Lepcis Magna, Macellum

Lepcis Magna: Phoenician colony, later part of the Carthaginian empire, the kingdom of Massinissa, and the Roman empire. Its most famous son was the emperor Septimius Severus (r.193-211).


Severan entrance

The first Lepcitanians will have used the Old Forum as their market place, but it turned out to be too small when the city started to grow during the reign of the Roman emperor Augustus (27 BCE - 14 CE). As a consequence, a second market was built along the Cardo. The process is not unique: in Rome itself, the Fora of Caesar and Augustus were built.

The new market, built in 9-8 BCE, consisted of a large square, surrounded by a portico, in which two octagonal buildings were placed, which are known to archaeologists as tholoi. In the shade, people could sell and buy food. There's a similar building in Timgad.

Inscription of Annobal Tapapius Rufus

According to the inscription known as IRT 319, the money to build a new market was paid by a man named Annobal Tapapius Rufus, a member of the Tapapius family that dominated Lepcitanian politics in the early days of the Roman Empire. The inscription is interesting, because it is one of the first written in Latin (only IRT 481 may be older).

Table with Punic and Roman measures

The macellum was carefully maintained, but changes were made. For example, the original entrance of the macellum was in the southwest corner, which is a bit strange, because the city itself was in the east. A new entrance, in the south, was added in the Severan age, when the tholoi were rebuilt out of marble.

In the porticoes surrounding the two tholoi were tables. The table on the photo to the right, now in the Museum of Lepcis Magna, was used for measures: you can see the Punic cubit of 51.5 cm, the Roman foot of 29.6 cm, the Ptolemaic cubit of 52.5 cm, and their subdivisions. On another table, an inscription was added to commemorate the two market masters (aediles) who had paid from their own money for tables they had ordered to be made.

Table with amphoras

Any public building was full of monuments for special citizens. Above is a miniature honorific arch that may originally have been used to honor a wealthy shipowner, because it is decorated with very fine reliefs of two ships. The first of these is clearly a freighter with sails that may as well have been rowed, if the structure on its side is an oarbox. This is the type of ship mentioned in the Fourth Letter of Synesius of Cyrene. The second one is also a cargo ship, although this time it is a galley, and has no sails.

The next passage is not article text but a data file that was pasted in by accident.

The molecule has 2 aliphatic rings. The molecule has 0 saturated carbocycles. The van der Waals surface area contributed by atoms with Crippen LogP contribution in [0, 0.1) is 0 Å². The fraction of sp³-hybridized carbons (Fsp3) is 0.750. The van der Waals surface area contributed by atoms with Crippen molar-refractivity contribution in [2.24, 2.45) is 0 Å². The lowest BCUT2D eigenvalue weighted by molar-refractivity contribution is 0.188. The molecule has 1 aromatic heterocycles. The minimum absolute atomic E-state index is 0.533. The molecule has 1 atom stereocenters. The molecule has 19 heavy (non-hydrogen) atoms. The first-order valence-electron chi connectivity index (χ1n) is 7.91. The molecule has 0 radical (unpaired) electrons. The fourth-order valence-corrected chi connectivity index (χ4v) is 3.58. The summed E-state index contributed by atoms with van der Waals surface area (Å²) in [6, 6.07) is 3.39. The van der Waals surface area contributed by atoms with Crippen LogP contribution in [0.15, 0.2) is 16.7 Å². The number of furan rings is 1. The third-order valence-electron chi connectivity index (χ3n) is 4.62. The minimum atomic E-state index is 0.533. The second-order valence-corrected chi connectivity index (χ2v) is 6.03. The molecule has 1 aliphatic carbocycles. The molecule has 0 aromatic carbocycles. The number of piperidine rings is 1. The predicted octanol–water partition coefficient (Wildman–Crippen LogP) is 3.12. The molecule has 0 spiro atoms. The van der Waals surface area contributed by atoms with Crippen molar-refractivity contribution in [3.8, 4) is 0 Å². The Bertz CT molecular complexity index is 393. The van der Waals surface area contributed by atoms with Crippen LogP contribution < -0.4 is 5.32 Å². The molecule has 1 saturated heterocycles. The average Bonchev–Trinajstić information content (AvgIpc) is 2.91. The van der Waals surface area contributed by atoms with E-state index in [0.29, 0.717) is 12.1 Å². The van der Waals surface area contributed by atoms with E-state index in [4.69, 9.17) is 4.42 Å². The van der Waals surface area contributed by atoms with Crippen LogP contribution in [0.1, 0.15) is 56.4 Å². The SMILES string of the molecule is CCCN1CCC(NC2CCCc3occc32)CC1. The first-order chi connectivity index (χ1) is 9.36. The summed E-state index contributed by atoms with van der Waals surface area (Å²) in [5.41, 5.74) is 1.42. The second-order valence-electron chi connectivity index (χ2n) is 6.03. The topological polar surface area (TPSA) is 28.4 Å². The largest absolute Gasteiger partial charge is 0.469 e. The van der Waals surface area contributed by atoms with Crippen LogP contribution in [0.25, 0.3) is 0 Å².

Erased inscription

Later, the miniature arch was reused as the pedestal of a two-horse chariot for a man named Porfyrius, who is mentioned in the inscription as the benefactor who had donated he donated "to his fellow citizens four living beasts with teeth".note These beasts with teeth (feras dentatas) are almost certainly elephants, which were indeed quite a spectacle, because the original North-African elephants (loxodonta africana pharaohensis) had become extinct. The animals killed in the amphitheater must have been the big African bush elephants (loxodonta africana), brought across the Sahara.

Inscription IRT 628, placed in the Severan entrance, is barely legible because a great deal of the text has been erased in what appears to have been a damnatio memoriae. What is obvious, however, is that the monument was dedicated to a man named Quintus, and that the monument was erected by his mother, Aemilia Victrix, whose name is still legible in lines four and five. The remaining text, which was not erased, tells that she paid for it from her own money, and had received permission of the town council (Usually, damnatio memoriae was an emperor's risque du métier. It is uncommon, but not unheard, of that the memory to a private citizens was cursed.)

Inscription of Constantine and Licinius

Inscription IRT 468 is now in the Museum of Lepcis Magna. It mentions repairs to the ruined macellum, by Constantine I the Great and his colleague Licinius. It is the youngest inscription from this building, which was certainly abandoned by the fifth century. When Belisarius captured the city in 533, the new wall was close to the Old Forum; the western part of the city remained covered with sand.note